Viola Davis and Meryl Streep Are the Ultimate Friendship Goals!
By Sophie Schillaci
Christopher Polk/NBC/NBCU Photo Bank
Get these two a set of friendship bracelets, already.
Viola Davis and Meryl Streep proved their ultimate #FriendshipGoals status this week -- first at Viola's Walk of Fame ceremony, then at the Golden Globe Awards.
On Thursday, Meryl took the podium in Hollywood to heap praise on her Doubt co-star as she was honored with a star on Hollywood Blvd.
"Viola Davis is possessed. She is possessed to the blazing, incandescent power. She is arguably the most immediate, responsive artist I have ever worked with," she said. "She's so alive, she glistens. She plants herself in a scene where she has no words and she writes paragraphs with her eyes. She's a force of nature . . . and she's the most generous, present person I know. She has earned every step on the ladder to the leadership position she now enjoys in this business."
Viola returned the favor on Sunday when, after picking up her own trophy for Best Supporting Actress - Motion Picture for Fences, she took the stage once more to present Meryl with the Cecil B. DeMille Award. She too had plenty to say about Meryl's intensity. Read the full speech below.
She stares. That's the first thing you notice about her. She tilts her head back with that sly suspicious smile, and she stares for a long time. And you think: Do I have something in my teeth? Or does she wanna kick my [expletive] — which is not gonna happen?
And then she'll ask questions. "What'd you do last night, Viola?"
"Oh I cooked an apple pie."
"Did you use Pippin apples?"
"Pippin apples, what the hell are Pippin apples? I used Granny Smith apples."
"Oh. Did you make your own crust?"
"No, I used store-bought crust. That's what I did."
"Then you didn't make an apple pie, Viola."
"Well, that's because I spent all my time making my collard greens. I make the best collard greens. I use smoked-turkey chicken broth and my own special sauce."
Silence. I shut her down.
"Well, they don't taste right unless you use ham hocks. If you don't use ham hocks it doesn't taste the same. So how's the family?"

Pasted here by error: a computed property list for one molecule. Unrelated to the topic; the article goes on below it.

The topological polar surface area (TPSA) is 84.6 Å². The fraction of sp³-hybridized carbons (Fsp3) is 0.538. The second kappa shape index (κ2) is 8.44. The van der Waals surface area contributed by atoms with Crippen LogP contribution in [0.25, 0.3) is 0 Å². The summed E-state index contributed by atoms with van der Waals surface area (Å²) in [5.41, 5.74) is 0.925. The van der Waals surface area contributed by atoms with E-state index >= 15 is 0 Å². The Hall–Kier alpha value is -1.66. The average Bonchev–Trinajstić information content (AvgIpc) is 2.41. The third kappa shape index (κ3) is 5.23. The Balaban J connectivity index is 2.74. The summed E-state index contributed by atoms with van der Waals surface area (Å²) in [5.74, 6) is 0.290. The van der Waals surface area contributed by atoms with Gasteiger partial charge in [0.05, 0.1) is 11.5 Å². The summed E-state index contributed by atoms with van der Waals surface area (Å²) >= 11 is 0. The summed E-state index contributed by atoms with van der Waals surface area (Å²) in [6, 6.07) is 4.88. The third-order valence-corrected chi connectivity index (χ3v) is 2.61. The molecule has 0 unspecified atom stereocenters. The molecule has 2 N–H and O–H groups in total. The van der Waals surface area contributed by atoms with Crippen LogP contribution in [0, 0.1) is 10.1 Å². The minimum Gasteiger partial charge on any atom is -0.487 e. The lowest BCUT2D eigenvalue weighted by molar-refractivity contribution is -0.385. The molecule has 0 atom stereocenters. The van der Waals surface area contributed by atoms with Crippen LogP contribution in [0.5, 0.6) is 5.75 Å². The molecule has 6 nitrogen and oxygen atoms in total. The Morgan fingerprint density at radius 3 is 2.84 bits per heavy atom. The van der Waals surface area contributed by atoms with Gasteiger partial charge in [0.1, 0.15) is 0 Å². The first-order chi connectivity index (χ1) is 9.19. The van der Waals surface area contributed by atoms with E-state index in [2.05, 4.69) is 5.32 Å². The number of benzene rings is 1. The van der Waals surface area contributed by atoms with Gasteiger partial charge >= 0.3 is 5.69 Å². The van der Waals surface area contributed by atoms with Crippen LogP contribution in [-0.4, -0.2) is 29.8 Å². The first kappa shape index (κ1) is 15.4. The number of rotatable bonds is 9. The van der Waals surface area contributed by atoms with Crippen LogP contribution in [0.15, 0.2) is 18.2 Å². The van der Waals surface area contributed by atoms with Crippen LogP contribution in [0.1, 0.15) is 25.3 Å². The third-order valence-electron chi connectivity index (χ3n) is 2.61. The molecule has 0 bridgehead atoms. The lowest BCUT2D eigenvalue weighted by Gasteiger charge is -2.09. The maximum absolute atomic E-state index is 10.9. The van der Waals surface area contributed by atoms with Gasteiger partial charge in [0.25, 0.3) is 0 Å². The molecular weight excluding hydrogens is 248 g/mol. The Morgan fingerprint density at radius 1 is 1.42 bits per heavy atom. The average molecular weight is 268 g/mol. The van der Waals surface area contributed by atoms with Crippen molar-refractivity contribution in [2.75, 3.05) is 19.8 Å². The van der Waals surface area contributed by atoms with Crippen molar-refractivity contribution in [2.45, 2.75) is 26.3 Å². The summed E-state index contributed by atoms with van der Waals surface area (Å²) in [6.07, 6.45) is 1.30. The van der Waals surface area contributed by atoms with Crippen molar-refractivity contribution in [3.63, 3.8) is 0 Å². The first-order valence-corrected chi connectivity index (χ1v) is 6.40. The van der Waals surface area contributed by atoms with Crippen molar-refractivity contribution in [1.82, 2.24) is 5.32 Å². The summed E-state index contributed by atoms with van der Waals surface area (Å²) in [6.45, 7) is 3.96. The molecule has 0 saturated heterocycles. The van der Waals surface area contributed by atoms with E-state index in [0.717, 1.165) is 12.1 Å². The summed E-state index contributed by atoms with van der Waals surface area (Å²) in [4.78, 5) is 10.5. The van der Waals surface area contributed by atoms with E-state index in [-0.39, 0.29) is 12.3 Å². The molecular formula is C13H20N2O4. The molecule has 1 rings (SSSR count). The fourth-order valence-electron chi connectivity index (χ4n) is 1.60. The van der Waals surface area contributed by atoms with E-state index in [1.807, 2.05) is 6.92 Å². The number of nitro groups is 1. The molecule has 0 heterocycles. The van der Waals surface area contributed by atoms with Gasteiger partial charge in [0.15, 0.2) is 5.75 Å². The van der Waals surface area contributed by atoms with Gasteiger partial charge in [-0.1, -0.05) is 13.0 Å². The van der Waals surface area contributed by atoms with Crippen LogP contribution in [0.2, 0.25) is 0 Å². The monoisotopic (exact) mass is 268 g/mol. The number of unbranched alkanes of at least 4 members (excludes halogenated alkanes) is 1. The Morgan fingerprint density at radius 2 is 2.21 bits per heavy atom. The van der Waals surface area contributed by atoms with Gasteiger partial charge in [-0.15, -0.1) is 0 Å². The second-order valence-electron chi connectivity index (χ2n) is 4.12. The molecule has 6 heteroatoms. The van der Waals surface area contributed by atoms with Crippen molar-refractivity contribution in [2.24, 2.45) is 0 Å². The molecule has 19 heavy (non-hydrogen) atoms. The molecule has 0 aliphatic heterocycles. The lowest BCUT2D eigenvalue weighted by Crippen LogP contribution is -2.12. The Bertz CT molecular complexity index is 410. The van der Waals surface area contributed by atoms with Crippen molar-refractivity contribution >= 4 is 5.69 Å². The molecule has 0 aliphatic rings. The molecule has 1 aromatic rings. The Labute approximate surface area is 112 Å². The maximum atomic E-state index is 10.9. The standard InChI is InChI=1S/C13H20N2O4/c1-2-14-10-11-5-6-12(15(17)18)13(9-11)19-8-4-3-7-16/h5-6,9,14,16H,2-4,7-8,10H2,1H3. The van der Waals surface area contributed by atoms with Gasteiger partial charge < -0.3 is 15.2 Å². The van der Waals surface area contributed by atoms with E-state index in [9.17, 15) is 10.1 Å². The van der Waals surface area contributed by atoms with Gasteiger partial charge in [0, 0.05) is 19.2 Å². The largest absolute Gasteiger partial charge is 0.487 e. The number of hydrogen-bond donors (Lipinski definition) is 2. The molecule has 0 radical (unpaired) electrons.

And as she continues to stare you realize that she sees you. And like a high-powered scanning machine she’s recording you. She is an observer and a thief. She waits to share what she has stolen on that sacred place, which is the screen. She makes the most heroic characters vulnerable, the most known familiar, the most despised relatable. Dame Streep. Her artistry reminds us of the impact of what it means to be an artist, which is to make us feel less alone. I can only imagine where you go, Meryl, when you disappear into a character. I imagine that you're in them, patiently waiting, using yourself as a conduit, encouraging them, coaxing them to release all their mess, expose, to live. You are a muse. Your impact encouraged me to stay in the line.
Dame Streep, I see you. I see you. And you know all those rainy days we spent on the set of Doubt?
Every day my husband would call me at night and say, "Did you tell her how much she means to you?"
And I said, "No, I can’t say anything, Julius, I'm just nervous. All I do is stare at her all the time."
He said, "Well, you need to say something. You've been waiting all your life to work with this woman. Say something."
I said, "Julius, I’ll do it tomorrow."
"OK, you better do it tomorrow because when I get there I’m going to say something!"
I haven’t said anything. But I’m gonna say it now. You make me proud to be an artist. You make me feel that what I have in me, my body, my face, my age, is enough. You encapsulate that great Émile Zola quote that if you ask me as an artist what I came into this world to do, I an artist would say, I came to live out loud.
Viola obviously wasn't the only one with hearts in her eyes for Meryl on Sunday -- just look at Amy Adams, Ryan Gosling, Kerry Washington and Viggo Mortensen. (Not pictured: us, here in the ET newsroom.)